The Library of Nineteenth-Century Photography

 
 
 
Napoléon III

Napoléon III


A carte-de-visite portrait of Emperor Napoléon III (1808-1873).

Legend has it that photography is indebted to Napoléon III for the success of the carte-de-visite and the ‘Cartomania’ of the 1860s. Patented by Disdéri in 1854, the craze supposedly didn't take off until the Emperor, leading his army to war in Italy, made an impromptual stop in order to have his portrait taken in the new format at Disdéri's studio on the Boulevard des Italiens.

Unfortunately, the story is apocryphal. Research has shown that the French army did not pass down the Boulevard des Italiens on its way to the war, and furthermore, that it left Paris late in the evening when there was not enough natural light for any photographer to operate.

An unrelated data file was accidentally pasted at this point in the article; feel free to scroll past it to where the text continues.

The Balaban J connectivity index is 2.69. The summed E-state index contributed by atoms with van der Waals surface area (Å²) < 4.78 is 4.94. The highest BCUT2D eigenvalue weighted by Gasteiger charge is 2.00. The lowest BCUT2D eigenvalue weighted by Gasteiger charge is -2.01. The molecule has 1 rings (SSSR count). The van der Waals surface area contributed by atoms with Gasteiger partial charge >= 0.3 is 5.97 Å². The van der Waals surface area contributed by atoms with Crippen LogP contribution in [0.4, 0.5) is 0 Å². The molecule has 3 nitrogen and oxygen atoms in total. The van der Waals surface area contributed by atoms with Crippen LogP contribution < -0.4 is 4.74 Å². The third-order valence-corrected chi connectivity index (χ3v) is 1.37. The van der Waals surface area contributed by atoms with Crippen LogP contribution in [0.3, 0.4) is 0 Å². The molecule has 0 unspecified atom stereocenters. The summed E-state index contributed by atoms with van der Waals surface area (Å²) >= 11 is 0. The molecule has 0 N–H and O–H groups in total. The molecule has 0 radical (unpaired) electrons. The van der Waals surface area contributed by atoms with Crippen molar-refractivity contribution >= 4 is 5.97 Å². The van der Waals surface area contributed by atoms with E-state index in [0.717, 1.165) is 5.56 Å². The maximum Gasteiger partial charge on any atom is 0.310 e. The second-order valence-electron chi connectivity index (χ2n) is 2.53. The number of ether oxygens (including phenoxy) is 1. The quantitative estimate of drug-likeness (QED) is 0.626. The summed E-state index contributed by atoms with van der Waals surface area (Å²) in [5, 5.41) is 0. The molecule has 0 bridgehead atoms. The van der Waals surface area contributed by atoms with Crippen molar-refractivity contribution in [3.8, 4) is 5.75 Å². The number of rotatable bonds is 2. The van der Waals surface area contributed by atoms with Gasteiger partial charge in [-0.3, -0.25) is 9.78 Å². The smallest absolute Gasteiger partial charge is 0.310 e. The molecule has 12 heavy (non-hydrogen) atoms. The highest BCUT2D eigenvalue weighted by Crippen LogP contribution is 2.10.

Photographed by Disdéri of Paris.

The physical defects and unheroic stature of Napoleon III could be minimized by the brushwork of a Winterhalter, but the photographer was placed in a more precarious position. According to the Goncourt brothers, who admittedly scorned everyone: ‘He walks, he advances slowly, with small steps that glide. There is something reptilian in his approach and something chameleonlike in his movements, sleepy and glacial, the eye small, lustreless, and the skin around it wrinkled and creased like the eyelids of a lizard.’ Proudhon was even less flattering: ‘This man is badly built and physically ugly. Legs very short and placed askew, so that he trots…the sides of his body unequal and unbalanced, one eye higher than the other, the forehead without majesty or intelligence, and the eye dead.’ Disdéri here disguises the reputed shortness of the Emperor’s legs by seating him in large armchair.





 

Code: 124093
 
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